Kimberley Chen has no regrets


Namewee and Kimberley Chen Fang-yu: Glass Heart


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Little Pink (simplified Chinese: 小粉红; traditional Chinese: 小粉紅; pinyin: xiǎo fěnhóng)[1] is a term used to describe young jingoistic Chinese nationalists and socialists on the internet.[2]

The term Little Pink originated on the website Jinjiang Literature City [zh] (晋江文学城), when a group of users kept strongly criticizing people who published posts containing negative news about China.[3][4] Within Jinjiang Literature City, this group became known as the “Jinjiang Girl Group Concerned for the Country”, or the Little Pink, which is the main color of the website’s front page.[5][6]

The Little Pink are different from members of the 50 Cent Party, as the Little Pink are not paid. In terms of demographics, according to Zhuang Pinghui of South China Morning Post, 83% of the Little Pink are female, with most of them between 18 and 24 years old. More than half of the Little Pink are from third- and fourth-tier cities in China.[5]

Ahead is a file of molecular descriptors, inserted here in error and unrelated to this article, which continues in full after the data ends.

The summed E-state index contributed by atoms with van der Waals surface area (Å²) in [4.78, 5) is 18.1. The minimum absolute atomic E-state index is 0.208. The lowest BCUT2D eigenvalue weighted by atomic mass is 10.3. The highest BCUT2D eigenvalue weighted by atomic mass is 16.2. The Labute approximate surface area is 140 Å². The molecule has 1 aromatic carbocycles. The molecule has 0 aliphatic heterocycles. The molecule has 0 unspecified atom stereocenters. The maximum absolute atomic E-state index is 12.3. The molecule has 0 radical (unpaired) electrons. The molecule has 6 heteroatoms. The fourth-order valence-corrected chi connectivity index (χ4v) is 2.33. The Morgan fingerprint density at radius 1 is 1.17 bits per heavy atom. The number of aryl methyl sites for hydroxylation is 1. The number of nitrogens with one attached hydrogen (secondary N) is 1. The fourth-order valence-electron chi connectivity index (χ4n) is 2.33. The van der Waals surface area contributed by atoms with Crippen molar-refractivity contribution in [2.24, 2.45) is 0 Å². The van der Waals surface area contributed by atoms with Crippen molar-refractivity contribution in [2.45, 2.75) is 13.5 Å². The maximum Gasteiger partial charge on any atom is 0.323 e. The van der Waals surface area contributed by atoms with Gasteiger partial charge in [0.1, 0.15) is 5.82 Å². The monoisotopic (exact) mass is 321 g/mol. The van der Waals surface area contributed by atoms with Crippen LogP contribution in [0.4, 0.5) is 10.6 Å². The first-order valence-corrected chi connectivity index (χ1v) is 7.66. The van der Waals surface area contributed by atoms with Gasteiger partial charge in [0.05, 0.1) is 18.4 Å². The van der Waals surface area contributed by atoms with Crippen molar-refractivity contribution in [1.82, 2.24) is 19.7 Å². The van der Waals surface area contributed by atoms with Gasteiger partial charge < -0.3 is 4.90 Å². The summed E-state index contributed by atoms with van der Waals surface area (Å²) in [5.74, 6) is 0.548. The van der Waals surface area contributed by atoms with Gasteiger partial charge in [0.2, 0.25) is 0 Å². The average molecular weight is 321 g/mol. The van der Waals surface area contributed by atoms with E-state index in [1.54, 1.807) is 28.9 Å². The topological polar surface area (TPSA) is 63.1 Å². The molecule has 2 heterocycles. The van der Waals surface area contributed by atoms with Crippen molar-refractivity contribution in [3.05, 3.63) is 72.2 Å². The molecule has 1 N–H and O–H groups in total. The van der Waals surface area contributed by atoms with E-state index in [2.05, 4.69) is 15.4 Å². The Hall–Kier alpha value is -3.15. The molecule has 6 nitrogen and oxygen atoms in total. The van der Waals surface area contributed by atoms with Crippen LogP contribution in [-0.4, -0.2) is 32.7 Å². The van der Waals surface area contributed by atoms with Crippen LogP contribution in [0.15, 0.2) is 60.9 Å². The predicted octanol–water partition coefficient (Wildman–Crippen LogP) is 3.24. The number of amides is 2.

They are primarily active on social media sites banned in China such as Twitter and Instagram.[6] Many of the Little Pink are Chinese students studying abroad in countries which do not block access to those sites. They have been compared to the Red Guard of the cultural revolution.[7]


The Chinese Communist Party‘s official newspaper People’s Daily and its daily tabloid Global Times have both lavished praise on the Little Pink as has the Communist Youth League of China.[5]

In October 2021, Link Pink were the subject of criticism by the song “Fragile” by Malaysian singer Namewee and Australian singer Kimberley Chen.[8]



The rise of the Little Pink: China’s angry young digital warriors

Who are these angry Chinese dominating the internet with their jingoistic rage, where are they from and how did they emerge? We tell you

Zhuang Pinghui + FOLLOW

Published: 7:00am, 26 May, 2017

Updated: 7:42pm, 13 Jun, 2017




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